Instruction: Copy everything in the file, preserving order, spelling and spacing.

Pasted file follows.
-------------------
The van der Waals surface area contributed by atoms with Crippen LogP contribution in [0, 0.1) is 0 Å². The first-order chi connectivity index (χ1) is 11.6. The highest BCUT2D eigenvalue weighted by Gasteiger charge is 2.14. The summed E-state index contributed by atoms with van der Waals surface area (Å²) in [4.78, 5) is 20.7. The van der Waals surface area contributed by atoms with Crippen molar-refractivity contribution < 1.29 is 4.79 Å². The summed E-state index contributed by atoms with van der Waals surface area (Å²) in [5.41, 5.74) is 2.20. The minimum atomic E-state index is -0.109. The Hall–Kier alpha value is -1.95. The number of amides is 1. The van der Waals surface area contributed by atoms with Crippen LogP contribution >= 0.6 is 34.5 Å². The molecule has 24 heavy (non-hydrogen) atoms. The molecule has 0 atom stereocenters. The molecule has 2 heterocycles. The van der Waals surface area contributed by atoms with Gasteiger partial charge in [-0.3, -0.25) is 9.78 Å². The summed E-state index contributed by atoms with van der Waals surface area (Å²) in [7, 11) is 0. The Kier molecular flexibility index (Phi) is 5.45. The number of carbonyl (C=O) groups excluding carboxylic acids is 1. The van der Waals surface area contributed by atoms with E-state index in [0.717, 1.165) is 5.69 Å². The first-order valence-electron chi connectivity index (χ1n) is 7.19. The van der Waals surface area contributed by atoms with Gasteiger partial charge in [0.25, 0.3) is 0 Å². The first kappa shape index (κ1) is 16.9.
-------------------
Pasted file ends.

The van der Waals surface area contributed by atoms with Crippen LogP contribution in [0, 0.1) is 0 Å². The first-order chi connectivity index (χ1) is 11.6. The highest BCUT2D eigenvalue weighted by Gasteiger charge is 2.14. The summed E-state index contributed by atoms with van der Waals surface area (Å²) in [4.78, 5) is 20.7. The van der Waals surface area contributed by atoms with Crippen molar-refractivity contribution < 1.29 is 4.79 Å². The summed E-state index contributed by atoms with van der Waals surface area (Å²) in [5.41, 5.74) is 2.20. The minimum atomic E-state index is -0.109. The Hall–Kier alpha value is -1.95. The number of amides is 1. The van der Waals surface area contributed by atoms with Crippen LogP contribution >= 0.6 is 34.5 Å². The molecule has 24 heavy (non-hydrogen) atoms. The molecule has 0 atom stereocenters. The molecule has 2 heterocycles. The van der Waals surface area contributed by atoms with Gasteiger partial charge in [-0.3, -0.25) is 9.78 Å². The summed E-state index contributed by atoms with van der Waals surface area (Å²) in [7, 11) is 0. The Kier molecular flexibility index (Phi) is 5.45. The number of carbonyl (C=O) groups excluding carboxylic acids is 1. The van der Waals surface area contributed by atoms with E-state index in [0.717, 1.165) is 5.69 Å². The first-order valence-electron chi connectivity index (χ1n) is 7.19. The van der Waals surface area contributed by atoms with Gasteiger partial charge in [0.25, 0.3) is 0 Å². The first kappa shape index (κ1) is 16.9.